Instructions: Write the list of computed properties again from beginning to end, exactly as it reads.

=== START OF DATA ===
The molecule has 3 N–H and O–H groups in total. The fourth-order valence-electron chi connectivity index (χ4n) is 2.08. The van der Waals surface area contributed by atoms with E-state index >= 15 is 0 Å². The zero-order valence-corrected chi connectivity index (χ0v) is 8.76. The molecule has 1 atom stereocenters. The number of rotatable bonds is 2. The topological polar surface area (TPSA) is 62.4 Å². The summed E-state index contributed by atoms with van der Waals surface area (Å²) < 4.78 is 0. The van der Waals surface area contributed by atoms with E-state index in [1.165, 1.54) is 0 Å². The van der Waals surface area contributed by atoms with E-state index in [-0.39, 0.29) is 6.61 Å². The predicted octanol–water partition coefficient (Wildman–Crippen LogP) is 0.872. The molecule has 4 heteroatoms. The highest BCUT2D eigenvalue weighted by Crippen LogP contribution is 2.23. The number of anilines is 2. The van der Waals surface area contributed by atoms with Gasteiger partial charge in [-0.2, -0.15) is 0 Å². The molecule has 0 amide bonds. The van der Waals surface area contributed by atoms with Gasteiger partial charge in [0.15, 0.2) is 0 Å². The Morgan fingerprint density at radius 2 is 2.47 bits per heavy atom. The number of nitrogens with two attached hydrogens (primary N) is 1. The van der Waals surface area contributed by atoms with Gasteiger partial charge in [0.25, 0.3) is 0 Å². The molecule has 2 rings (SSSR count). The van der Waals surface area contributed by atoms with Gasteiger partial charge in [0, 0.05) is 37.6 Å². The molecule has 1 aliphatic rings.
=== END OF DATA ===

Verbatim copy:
The molecule has 3 N–H and O–H groups in total. The fourth-order valence-electron chi connectivity index (χ4n) is 2.08. The van der Waals surface area contributed by atoms with E-state index >= 15 is 0 Å². The zero-order valence-corrected chi connectivity index (χ0v) is 8.76. The molecule has 1 atom stereocenters. The number of rotatable bonds is 2. The topological polar surface area (TPSA) is 62.4 Å². The summed E-state index contributed by atoms with van der Waals surface area (Å²) < 4.78 is 0. The van der Waals surface area contributed by atoms with E-state index in [1.165, 1.54) is 0 Å². The van der Waals surface area contributed by atoms with E-state index in [-0.39, 0.29) is 6.61 Å². The predicted octanol–water partition coefficient (Wildman–Crippen LogP) is 0.872. The molecule has 4 heteroatoms. The highest BCUT2D eigenvalue weighted by Crippen LogP contribution is 2.23. The number of anilines is 2. The van der Waals surface area contributed by atoms with Gasteiger partial charge in [-0.2, -0.15) is 0 Å². The molecule has 0 amide bonds. The van der Waals surface area contributed by atoms with Gasteiger partial charge in [0.15, 0.2) is 0 Å². The Morgan fingerprint density at radius 2 is 2.47 bits per heavy atom. The number of nitrogens with two attached hydrogens (primary N) is 1. The van der Waals surface area contributed by atoms with Gasteiger partial charge in [0.25, 0.3) is 0 Å². The molecule has 2 rings (SSSR count). The van der Waals surface area contributed by atoms with Gasteiger partial charge in [0, 0.05) is 37.6 Å². The molecule has 1 aliphatic rings.